Ten years and $2 billion – but most specialists aren’t using My Health Record


Specialists will face a new push to connect to the Government’s My Health Record system over the next year, the Australian Digital Health Agency (ADHA) says.

More than a decade after the e-health initiative was first announced, and despite almost two billion dollars funding, it appears that very few specialists are using the MHR in their private practices to view or upload patient data.

Dr Jill Tomlinson, AMA Federal Councillor and a plastic and reconstructive surgeon in Melbourne, said she understood between 10-20% of private specialist were now registered for the MHR, but only about 5% were actively using the system – for example to view patient records or upload new data.

The ADHA was unable to provide the limbic with specific data on how many private specialists are either registered or actively using the My Health Record (MHR) system and the Agency’s website only lists current data on the proportion of GPs and pharmacists that are connected.

However, it revealed at the end of 2017 that just 3% of specialist provider organisations were connected to the system.

A higher proportion of specialists can potentially access the record in their private or public hospital work – as at 30 June 2020, 67% of private hospitals with inpatient facilities were registered for the MHR, and 53% were actively using the system.

Only 16% of day hospital/surgeries were registered, with just 5% using actively using the MHR.

That compares to 94% of GPs being registered, and 84% using the record.

GPs get priority for MyHealthRecord

The ADHA said its initial focus was getting primary health providers connected, but it was turning its attention to increasing use of the MHR by specialists over the next 12 months.

In July, it provided $40,000 to each of nine specialist software vendors to upgrade their systems so they could seamlessly integrate specialists’ clinical information systems to the MHR.

The software upgrades – expected to be available in this year or next year – should enable specialists to upload letters and prescriptions records to patients’ MHR records as part of their existing clinical workload.

“In addition to funding, the Agency will provide design expertise to work with each vendor’s design teams to co-produce improvements in design with their users,” the ADHA said in a statement.

“Many specialists already use My Health Record through software systems they use in public and private hospitals. Having easy access to My Health Record in their private clinics s well will insure a more complete picture of a patient is available during specialist consultations and improve continuity across care settings.”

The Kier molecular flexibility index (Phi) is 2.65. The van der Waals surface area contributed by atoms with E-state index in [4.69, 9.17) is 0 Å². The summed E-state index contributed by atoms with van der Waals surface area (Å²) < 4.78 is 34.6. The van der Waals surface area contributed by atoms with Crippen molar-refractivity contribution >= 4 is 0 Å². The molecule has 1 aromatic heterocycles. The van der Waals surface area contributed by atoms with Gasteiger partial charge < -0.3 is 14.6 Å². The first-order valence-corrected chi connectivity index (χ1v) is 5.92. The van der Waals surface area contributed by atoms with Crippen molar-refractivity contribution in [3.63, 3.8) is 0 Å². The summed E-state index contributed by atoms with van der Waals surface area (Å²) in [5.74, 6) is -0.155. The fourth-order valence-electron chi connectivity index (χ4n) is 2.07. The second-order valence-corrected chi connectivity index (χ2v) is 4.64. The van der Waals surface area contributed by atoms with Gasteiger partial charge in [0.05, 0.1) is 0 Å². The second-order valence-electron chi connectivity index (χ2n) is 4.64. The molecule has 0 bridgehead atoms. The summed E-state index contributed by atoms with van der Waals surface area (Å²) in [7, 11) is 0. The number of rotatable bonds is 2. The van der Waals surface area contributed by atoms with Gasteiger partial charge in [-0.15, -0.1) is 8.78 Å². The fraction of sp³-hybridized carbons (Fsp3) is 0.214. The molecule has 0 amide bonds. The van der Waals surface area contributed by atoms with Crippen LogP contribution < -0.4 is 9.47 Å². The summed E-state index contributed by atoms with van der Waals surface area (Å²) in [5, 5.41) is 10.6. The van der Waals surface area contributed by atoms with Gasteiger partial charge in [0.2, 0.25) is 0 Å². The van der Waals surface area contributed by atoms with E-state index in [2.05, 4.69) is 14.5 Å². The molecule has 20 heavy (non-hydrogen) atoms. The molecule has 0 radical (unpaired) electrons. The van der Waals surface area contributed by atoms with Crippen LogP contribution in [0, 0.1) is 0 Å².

Dr Tomlinson said she had been registered to use the MHR in her private rooms since 2017 and could view patient histories. While she had uploaded some patient summaries to the MHR, she could not directly upload letters via her practice software system, as it was not integrated.

She said technology was among a number of barriers to specialists connecting to the MHR, with some specialists still using paper records for their patients.

“It requires some technical skills to set it up within a practice and someone in the practice must take the time out of their busy schedule to set it up and work out how to use it,” she said.

Incentive payments for specialists

Negative press and privacy concerns that emerged in 2018-19 when the MHR moved to being an ‘opt-out’ system may also have deterred some specialists from getting on board, she said.

Specialists have previously called for access to GP-style incentive payments to connect to the MHR system.

While the ADHA could not comment on whether it was considering financial incentives for specialists, Dr Tomlinson said that would be “one way to encourage people to connect and get set up”.

“it is hard to know where the tipping point is and at what point financial incentives would be absolutely 100% the answer,” she said. “For a lot of specialist practices, even with financial incentives, the technology barriers are a major barrier to connecting.”

However, Dr Tomlinson said there was an increasingly strong business case for practices to use digital records to reduce use of faxes and phone calls.

Patients were also increasingly keen for their doctors to be able to use digital options including telehealth and electronic records, she said.

“I think it is something where the tide is turning,” she said.

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